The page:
Tags

, , , ,


Navtej Kohli Reviews

Our negotiation expert Victoria Pynchon is tackling a reader’s tricky question: Can you negotiate without leaving your current job? Check out the first part of her answer, then read on for tips on preparing for negotiation!

Navtej kohli CDC Program Career Review has components: what has been accomplished since the last Career Review and what has been completed since the last review.

Here are the steps:

1. Review your current job description.
Image
2. If you, like most employees over the past four years, have taken on new duties, make a list of them.

3. Update your job description for your own use.

4. Go to a site like Glassdoor.com or seek information from others in your industry to recharacterize what it is you’re actually doing. Is your current job title really reflective of those duties?

5. Use Glassdoor.com or your contacts in the industry (or even an anonymous question on LinkedIn) to ascertain how much your employer would have to pay a new employee to do the job you’re doing now.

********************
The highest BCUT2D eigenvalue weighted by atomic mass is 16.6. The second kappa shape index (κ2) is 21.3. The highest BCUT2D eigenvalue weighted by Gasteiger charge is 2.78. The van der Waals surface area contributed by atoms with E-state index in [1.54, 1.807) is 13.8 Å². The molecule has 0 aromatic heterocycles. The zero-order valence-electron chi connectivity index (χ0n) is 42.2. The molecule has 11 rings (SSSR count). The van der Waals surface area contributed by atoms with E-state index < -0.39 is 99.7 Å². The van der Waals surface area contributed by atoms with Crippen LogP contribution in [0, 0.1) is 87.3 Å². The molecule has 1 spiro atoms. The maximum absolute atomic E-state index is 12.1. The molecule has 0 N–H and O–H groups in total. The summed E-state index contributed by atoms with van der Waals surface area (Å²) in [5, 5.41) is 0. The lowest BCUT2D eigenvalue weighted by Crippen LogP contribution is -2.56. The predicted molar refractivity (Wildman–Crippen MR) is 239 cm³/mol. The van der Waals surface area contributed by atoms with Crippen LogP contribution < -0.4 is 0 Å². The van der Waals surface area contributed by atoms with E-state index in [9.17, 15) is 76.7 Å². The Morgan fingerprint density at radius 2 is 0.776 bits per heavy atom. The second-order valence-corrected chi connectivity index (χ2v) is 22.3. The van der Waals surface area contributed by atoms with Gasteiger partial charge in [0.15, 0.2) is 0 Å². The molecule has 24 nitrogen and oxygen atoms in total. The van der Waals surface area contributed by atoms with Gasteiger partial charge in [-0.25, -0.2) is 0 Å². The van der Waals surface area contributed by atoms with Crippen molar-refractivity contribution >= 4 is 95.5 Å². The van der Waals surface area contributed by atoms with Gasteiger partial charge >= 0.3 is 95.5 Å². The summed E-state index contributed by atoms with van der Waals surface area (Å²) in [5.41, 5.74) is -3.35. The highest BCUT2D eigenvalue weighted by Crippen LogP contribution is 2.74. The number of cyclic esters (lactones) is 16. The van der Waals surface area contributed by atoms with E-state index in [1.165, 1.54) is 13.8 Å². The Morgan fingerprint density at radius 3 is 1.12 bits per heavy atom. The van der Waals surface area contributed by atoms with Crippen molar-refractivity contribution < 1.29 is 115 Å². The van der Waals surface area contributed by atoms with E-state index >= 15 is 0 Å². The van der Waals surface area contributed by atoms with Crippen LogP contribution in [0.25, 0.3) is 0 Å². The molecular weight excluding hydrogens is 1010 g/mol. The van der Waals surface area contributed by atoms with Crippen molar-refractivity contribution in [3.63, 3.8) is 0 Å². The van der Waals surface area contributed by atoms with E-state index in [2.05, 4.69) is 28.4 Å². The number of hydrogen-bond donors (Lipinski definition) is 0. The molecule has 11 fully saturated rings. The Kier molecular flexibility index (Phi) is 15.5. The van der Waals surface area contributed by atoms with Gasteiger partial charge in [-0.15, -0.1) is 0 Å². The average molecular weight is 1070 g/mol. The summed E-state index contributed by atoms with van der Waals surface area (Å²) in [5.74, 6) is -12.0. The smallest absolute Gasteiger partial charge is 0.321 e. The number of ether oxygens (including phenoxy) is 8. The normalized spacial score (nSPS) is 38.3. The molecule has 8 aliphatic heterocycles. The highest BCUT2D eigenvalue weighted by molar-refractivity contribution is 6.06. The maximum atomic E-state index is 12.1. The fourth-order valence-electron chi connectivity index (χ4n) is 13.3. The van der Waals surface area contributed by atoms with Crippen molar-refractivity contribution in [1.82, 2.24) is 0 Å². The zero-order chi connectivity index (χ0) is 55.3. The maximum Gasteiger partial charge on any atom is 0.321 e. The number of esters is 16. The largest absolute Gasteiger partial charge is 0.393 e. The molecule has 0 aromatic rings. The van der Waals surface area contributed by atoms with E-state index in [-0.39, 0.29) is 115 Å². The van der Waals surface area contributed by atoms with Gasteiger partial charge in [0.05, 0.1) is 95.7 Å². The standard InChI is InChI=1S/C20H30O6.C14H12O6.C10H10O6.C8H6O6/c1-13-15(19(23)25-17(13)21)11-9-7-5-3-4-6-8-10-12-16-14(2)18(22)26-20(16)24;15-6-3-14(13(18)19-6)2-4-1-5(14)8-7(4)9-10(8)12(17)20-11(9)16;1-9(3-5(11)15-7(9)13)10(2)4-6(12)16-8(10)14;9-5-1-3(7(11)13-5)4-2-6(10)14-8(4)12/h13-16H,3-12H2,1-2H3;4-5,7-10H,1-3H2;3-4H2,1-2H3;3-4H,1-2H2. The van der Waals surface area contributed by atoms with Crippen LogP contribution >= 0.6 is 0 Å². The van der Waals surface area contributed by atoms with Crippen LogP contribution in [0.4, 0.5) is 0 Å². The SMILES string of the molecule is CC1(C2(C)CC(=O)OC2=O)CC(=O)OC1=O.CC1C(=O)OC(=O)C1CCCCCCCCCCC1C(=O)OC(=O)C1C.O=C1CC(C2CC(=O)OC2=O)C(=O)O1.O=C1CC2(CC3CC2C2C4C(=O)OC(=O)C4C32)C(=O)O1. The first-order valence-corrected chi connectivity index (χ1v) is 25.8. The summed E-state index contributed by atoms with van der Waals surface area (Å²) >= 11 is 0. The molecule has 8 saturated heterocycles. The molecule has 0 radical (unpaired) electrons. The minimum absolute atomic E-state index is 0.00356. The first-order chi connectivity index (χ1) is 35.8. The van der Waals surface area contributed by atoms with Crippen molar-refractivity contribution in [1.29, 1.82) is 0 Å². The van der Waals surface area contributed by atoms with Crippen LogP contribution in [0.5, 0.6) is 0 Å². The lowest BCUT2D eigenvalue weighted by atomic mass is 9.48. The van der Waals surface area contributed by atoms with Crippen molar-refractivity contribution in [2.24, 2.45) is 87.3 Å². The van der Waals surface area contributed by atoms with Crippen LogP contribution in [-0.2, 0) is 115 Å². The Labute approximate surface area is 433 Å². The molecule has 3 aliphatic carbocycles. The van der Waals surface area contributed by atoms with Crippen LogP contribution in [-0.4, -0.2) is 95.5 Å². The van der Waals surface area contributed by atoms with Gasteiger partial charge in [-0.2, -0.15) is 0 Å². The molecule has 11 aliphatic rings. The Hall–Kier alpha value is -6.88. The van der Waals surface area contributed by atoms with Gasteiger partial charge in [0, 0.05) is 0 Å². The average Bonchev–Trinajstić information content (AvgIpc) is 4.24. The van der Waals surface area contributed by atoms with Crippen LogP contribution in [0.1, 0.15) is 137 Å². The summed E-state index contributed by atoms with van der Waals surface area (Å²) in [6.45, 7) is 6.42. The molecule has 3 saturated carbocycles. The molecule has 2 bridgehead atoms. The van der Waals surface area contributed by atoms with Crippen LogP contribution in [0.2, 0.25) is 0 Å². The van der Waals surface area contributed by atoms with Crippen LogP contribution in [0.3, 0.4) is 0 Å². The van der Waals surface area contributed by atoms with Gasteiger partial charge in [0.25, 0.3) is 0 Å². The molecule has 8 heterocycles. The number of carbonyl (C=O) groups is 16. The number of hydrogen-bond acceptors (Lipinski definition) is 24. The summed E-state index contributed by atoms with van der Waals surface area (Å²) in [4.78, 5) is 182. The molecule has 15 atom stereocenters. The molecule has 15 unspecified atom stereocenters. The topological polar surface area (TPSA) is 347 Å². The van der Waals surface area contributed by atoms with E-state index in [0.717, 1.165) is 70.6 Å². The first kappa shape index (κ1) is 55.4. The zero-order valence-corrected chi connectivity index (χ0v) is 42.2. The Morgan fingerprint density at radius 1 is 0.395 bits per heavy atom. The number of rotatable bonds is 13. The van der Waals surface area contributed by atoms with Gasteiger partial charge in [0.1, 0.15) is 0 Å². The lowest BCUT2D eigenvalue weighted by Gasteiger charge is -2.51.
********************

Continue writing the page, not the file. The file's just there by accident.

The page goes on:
Navtej kohli Blog depends upon SuccessFactors contains a writing assistant which will helps managers overcome writers block. Plus, with our SMART goal wizard you can be assured goals are achievable and aligned up and down the company. A true means to pay for performance.

Now, without intending to ask for a raise or promotion, ask your superior out to coffee or lunch. The purpose of this meeting will be for you to learn what her greatest job challenges are, what her needs and desires are, and which of those goals your employer has prioritized in the immediate, short, and long term. Don’t ask for anything. Just listen. And afterward, write down everything you learned.Navtej kohli India also have some specific factors about job descriptiuon.

Your next step is to schedule a meeting with someone who has the authority to grant your request for a raise. If there’s more than one person with that authority, then schedule a meeting to discuss your request with the person most likely to approve it. I’d set this meeting up as a “check in” meeting rather than as an “asking for a raise” meeting because you’re still in the preparation and information gathering stage of your negotiation plan.

Read more: http://www.forbes.com/sites/dailymuse/2012/03/13/6-steps-to-prepare-for-your-negotiation/

Advertisements